Can You be Sued for Derogatory Remarks made via Instant Messaging Apps?

by Alliff Benjamin Suhaimi & Angelene Cheah Kai Li ~ 2 April 2020

 Can You be Sued for Derogatory Remarks made via Instant Messaging Apps?

Contributed by:

Alliff Benjamin Suhaimi (Partner)

Tel: 603-6201 5678 / Fax: 603-6203 5678



Angelene Cheah Kai Li (Pupil)

You know that feeling when you are annoyed at your friend, ex, colleague or boss?

You go on your social media or Whatsapp chat group and typed out a long’re about to hit the post but WAIT!

Are you sure? Can you be sued for something said or written on your social media? YES, you most definitely can.

In the case of Dato' Mohamad Salim Fateh bin Fateh Din v Nadeswaran a/l Rajah (No 1) [2012] 10 MLJ 203 where the Plaintiff, a prominent businessman, sued the Defendant, a journalist for publishing two defamatory statements about him on Twitter. The High Court has decided that a person, the Defendant, in this case, should have exercised a greater degree of care over his Tweets knowing that it would be seen by many and his Tweets would injure the Plaintiff’s reputation as a prominent businessman. The High Court Judge held:

“The Court is thus of the view that the defendant should have exercised a greater degree of care over his Tweets knowing full well that it could and would be seen by many. Where fails to exercise the proper degree of care with his postings and in the process injures another with his defamatory posting, he must be held accountable and responsible to pay for it.”

Ultimately, the Courts will determine whether the words posted has reduced the reputation of the Plaintiff in the right-thinking members of society. If the answer is in the affirmative, then a prima facie case (accepted as correct until proven otherwise) for defamation would be made out.

Your messages on Whatsapp and postings on social media can subject you to a claim for defamation.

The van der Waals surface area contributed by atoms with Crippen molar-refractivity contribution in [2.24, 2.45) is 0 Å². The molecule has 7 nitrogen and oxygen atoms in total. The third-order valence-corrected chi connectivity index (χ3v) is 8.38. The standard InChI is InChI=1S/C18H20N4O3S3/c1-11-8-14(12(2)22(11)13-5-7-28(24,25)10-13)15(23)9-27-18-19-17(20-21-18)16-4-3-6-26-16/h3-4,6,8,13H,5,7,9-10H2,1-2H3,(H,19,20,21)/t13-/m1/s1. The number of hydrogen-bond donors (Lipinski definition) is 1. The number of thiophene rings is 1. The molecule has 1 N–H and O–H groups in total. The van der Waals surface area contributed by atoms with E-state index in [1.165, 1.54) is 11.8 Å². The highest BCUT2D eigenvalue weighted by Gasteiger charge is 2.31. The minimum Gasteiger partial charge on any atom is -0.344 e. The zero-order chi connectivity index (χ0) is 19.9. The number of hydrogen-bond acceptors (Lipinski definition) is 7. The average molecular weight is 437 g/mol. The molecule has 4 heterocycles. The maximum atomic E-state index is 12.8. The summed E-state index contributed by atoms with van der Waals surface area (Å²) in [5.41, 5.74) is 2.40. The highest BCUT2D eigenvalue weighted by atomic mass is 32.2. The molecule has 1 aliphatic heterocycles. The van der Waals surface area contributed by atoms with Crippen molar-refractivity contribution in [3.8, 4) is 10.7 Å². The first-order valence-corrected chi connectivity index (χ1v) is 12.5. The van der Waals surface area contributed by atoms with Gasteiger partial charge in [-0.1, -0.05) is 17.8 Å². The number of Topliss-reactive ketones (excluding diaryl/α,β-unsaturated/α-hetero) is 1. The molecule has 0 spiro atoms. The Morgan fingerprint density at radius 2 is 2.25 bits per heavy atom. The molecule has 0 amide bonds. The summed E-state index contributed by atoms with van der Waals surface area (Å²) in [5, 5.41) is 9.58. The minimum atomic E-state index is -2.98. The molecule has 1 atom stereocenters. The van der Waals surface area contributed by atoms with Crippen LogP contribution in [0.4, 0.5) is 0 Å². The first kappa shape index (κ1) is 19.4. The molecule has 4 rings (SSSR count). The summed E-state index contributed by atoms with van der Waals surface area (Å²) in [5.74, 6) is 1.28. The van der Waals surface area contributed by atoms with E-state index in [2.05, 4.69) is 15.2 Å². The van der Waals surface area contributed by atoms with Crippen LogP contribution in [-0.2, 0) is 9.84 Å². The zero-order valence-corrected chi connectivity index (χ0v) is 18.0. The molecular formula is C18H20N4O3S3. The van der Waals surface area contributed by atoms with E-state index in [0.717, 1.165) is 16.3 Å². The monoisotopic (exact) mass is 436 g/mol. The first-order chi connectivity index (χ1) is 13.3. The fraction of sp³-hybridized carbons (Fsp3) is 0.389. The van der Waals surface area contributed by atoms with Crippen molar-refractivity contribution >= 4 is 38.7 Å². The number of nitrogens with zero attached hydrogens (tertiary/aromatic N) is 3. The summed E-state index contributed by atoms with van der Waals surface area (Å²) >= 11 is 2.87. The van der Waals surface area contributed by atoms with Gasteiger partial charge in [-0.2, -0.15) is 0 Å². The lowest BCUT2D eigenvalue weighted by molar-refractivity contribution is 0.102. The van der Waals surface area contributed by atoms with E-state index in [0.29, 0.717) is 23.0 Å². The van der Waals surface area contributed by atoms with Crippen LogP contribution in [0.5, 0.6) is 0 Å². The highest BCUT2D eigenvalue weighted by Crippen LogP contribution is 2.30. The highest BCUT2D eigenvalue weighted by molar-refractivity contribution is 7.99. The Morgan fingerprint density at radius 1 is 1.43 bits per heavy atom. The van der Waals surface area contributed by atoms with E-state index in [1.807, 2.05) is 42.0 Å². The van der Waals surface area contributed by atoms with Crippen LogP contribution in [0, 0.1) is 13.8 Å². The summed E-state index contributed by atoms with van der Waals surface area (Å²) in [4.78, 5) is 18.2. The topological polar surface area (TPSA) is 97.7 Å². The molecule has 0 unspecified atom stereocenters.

This was recently held by the High Court in Mok Yii Chek v Sovo Sdn Bhd & Ors [2015] 1 LNS 448 where it was held that WhatsApp messages fall within the meaning of “document” under Section 3 of the Evidence Act 1950. Section 3 defines the document as follows:- 

Any matter expressed, described, or howsoever represented, upon any substance, material, thing or article, including any matter embodied in a disc, tape, film, sound-track or other devices whatsoever, by means of—

(a) Letters, figures, marks, symbols, signal, signs, or other forms of expression, description, or representation whatsoever;

(b) Any visual recording (whether of still or moving images);

(c) Any sound recording, or any electronic, magnetic, mechanical or other recording whatsoever and howsoever made, or any sounds, electronic impulses, or other data whatsoever

(d) A recording, or transmission, over a distance of any matter by any, or a combination, of the means mentioned in paragraph (a), (b) or (c).

or by more than one of the means mentioned in paragraphs (a) , (b), (c) and (d), intended to be used or which may be used or which may be used for the purpose of expressing, describing, or howsoever representing, that matter.

Similarly, in the case of Pannir Selvam a/l Sinnaiyah & Anor v Tan Chia Foo & Ors [2019] MLJU 1699 it was held that WhatsApp messages are relevant and admissible, as they also demonstrate their connection to the facts in issue. The messages, in this case, were admitted to enable the court to draw an inference in relation to the defamatory nature of the messages.

Therefore, be wary about what you write on your personal WhatsApp chats and also your social media as it can be used against you in court.

You must also take note that there is a presumption under the law that a person is presumed to be the publisher/maker of any online statement/contents in the following situations:-

  • A person whose name, photograph or pseudonym appears on any publication depicting himself as the owner, host, administrator, editor or sub-editor;
  • A person who is registered as a subscriber of a network service; and